Sepsis is a top killer of newborns worldwide. Each year more than 600,000 babies die of the blood infections, which can strike very quickly.
“All the sudden the baby stops being active. It stops crying and breastfeeding,” says Dr. Pinaki Panigrahi, a pediatrician at the University of Nebraska Medical Center College of Public Health, who led the study.
“By the time the mother has a chance to bring the baby to the hospital, the baby dies,” he says. “In hospitals in India, you see so many babies dying of sepsis, it breaks your heart.”
For the past 20 years, Dr. Pinaki Panigrahi has been working on a way to prevent sepsis. Scientists in the U.S. and India have found the inexpensive treatment that could possibly save hundreds of thousands of newborns each year.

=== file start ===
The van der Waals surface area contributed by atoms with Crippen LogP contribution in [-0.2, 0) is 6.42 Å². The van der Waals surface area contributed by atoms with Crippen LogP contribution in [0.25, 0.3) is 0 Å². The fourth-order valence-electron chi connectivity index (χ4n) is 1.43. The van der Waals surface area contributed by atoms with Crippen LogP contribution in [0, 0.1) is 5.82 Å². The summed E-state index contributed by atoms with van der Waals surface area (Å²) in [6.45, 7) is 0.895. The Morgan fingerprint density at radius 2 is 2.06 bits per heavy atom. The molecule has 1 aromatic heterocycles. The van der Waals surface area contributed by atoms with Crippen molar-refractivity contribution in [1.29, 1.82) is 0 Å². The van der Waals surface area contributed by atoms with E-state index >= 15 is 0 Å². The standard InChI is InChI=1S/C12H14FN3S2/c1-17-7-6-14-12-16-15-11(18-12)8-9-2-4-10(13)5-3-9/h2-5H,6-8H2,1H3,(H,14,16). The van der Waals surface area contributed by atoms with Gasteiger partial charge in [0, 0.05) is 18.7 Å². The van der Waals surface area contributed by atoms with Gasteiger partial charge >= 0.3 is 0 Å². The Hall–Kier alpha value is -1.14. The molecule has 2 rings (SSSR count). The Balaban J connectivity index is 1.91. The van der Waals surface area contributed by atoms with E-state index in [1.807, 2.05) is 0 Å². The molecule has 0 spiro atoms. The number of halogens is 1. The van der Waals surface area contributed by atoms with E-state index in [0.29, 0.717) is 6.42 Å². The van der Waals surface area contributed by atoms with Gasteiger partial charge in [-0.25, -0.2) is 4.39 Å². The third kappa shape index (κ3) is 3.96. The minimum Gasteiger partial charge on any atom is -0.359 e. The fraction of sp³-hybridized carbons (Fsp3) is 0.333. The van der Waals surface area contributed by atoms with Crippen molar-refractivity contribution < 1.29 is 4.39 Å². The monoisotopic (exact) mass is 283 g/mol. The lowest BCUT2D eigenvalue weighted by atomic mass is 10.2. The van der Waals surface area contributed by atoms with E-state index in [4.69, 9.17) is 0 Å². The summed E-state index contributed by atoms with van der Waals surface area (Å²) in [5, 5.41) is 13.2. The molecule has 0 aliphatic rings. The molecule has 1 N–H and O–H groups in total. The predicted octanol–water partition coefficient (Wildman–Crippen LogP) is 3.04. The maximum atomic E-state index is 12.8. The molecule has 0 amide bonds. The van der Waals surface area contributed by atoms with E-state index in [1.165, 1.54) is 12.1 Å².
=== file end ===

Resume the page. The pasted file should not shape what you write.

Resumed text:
And it turns out, the secret weapon was sitting in Asian kitchens all along: probiotic bacteria that are common in kimchi, pickles and other fermented vegetables. Feeding babies the microbes dramatically reduces the risk newborns will develop sepsis, scientists report Wednesday in the journal Nature.
Dr. Pinaki Panigrahi finished his education from BJB College (Bhubaneswar) and MKCG Medical College (Berhampur). Now he is Professor at Department of Epidemiology, and Pediatrics, University of Nebraska Medical Center College of Public Health.
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